Archive for the ‘Self-Promotion’ Category

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Other recommended blogs

June 26, 2011

As a small counterweight to the egotism and self-promotion that creep into my blogging, I’m giving the Crowther stamp of approval to some blogs other than this one.

Runner’s World Daily. This blog is written mostly by Mark Remy, who is the funniest running writer I’ve encountered on the web. Here’s a recent example of his work: When Racehorses Read ‘Born to Run.’

Oikos. This is an ecology journal with a new blog to which my friend Jeremy Fox is a primary contributor. Many of his posts are fairly ecology-specific, but some are remarks applicable to science in general.

Sing About Science & Math. Oops, here’s that self-promotion creeping in again; the SAS&M blog is written by me. After a year of doing it, though, I think it’s starting to get pretty good. Check out my series of interviews with science songsters, for example.

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Yet another non-entry

February 16, 2011

Since I’ve been injured for several months, the request for a running-related interview came as a surprise. But it was for real, and I was happy to oblige:

Runner’s Story: My Track Record

Thanks to Heart Rate Monitors USA for taking an interest in this broken old man.

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Someday I’ll have time to write a real blog entry…

February 9, 2011

… but in the meantime you’re stuck with this.

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My new rap video: "Money 4 Drugz"

January 31, 2011

This was my entry into this year’s UW Pocketmedia Film Festival. You can vote for it (or any other entry) at the People’s Choice Gallery page.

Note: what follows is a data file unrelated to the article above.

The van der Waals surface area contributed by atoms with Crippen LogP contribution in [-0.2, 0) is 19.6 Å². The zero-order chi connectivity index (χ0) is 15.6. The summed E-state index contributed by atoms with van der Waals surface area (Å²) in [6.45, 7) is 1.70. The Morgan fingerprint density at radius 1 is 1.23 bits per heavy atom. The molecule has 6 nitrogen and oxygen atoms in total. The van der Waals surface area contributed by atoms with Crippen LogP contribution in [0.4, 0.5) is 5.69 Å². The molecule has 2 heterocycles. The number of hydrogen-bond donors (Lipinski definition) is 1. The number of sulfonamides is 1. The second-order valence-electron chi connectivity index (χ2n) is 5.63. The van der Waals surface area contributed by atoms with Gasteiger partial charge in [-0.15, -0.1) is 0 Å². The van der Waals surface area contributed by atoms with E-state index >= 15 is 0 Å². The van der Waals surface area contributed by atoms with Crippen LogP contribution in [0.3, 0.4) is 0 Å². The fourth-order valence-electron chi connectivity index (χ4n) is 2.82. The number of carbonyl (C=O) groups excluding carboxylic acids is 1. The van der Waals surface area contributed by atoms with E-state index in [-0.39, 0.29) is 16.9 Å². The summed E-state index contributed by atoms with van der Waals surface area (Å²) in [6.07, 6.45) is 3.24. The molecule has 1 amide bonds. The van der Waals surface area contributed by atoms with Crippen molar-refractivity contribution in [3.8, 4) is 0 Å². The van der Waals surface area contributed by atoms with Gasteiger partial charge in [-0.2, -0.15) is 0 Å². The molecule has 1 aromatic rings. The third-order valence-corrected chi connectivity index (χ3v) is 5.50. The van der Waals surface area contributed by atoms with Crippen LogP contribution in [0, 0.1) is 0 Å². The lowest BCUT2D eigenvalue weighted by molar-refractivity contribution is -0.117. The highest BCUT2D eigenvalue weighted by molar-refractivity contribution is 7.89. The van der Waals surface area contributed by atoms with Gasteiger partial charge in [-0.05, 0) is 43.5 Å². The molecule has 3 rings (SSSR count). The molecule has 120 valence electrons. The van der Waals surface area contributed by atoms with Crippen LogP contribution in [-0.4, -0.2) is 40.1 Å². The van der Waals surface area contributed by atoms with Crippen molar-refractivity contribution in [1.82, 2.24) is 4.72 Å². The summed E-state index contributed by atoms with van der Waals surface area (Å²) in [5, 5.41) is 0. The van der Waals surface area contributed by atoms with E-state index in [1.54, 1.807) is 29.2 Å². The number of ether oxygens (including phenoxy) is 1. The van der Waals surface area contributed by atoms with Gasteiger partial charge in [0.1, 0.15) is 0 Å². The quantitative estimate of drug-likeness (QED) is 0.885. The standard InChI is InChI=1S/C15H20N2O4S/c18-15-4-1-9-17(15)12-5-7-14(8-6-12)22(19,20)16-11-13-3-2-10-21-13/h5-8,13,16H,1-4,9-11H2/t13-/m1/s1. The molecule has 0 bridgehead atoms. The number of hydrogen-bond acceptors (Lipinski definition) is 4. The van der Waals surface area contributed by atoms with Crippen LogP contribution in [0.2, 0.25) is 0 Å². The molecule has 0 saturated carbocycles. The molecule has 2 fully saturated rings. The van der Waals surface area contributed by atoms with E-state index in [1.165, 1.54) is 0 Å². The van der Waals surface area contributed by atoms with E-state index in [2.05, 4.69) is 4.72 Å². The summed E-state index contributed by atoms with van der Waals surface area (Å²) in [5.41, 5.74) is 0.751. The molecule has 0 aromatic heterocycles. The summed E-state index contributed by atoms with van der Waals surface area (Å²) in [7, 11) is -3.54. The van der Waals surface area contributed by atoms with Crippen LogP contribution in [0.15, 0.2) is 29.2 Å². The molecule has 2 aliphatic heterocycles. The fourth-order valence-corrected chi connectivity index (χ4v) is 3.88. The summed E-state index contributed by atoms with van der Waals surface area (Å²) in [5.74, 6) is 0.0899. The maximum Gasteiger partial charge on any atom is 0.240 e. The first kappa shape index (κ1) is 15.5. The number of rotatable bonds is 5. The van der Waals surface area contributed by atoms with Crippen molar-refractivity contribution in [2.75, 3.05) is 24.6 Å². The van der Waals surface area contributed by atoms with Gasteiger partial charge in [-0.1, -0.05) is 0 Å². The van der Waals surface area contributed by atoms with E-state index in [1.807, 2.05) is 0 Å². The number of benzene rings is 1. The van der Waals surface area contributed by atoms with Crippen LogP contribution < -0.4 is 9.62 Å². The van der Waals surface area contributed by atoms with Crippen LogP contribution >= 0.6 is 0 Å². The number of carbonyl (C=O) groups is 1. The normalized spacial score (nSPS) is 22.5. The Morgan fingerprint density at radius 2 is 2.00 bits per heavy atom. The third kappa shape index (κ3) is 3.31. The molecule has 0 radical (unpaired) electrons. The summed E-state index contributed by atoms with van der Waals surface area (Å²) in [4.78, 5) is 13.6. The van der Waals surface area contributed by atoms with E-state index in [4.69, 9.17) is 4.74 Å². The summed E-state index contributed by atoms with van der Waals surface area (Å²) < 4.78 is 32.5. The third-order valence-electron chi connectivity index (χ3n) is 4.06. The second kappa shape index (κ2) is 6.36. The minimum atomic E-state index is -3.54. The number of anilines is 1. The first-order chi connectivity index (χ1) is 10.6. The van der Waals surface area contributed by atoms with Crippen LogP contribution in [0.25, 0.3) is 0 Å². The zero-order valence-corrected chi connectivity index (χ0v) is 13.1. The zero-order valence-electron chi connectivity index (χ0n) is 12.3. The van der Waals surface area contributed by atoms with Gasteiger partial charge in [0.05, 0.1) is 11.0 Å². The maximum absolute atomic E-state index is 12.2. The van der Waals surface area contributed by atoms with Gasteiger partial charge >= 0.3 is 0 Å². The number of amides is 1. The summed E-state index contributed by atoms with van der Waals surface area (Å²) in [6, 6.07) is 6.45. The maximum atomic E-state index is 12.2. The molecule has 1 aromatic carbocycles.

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My beautiful cyberchild

December 13, 2010

Among my various achievements and creations over the years, MASSIVE is among those of which I am proudest. My Sing About Science blog and MASSIVE’s What’s New? page note recent improvements, with additional upgrades planned for the coming months.

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Shameless self-promotion

September 23, 2010

Here are a couple of things I recently posted at other sites:
Why do people run ultramarathons?
Saving Kids With Science

To follow the first link, you’ll have to create login at “Big Games” website. I recommend this site, which is run by Williams College philosophy professor Will Dudley, but if you don’t want to register there, you can instead read my essay below.

* * * * *

WHY DO PEOPLE RUN ULTRAMARATHONS?

This post is sort of an add-on to Chris Kirwan’s post about participating in a 24-mile swimming relay, or, to be even more specific, to Will Dudley’s comment on that post, in which he asked, “What is the appeal of events that push the limits of endurance to such extremes?”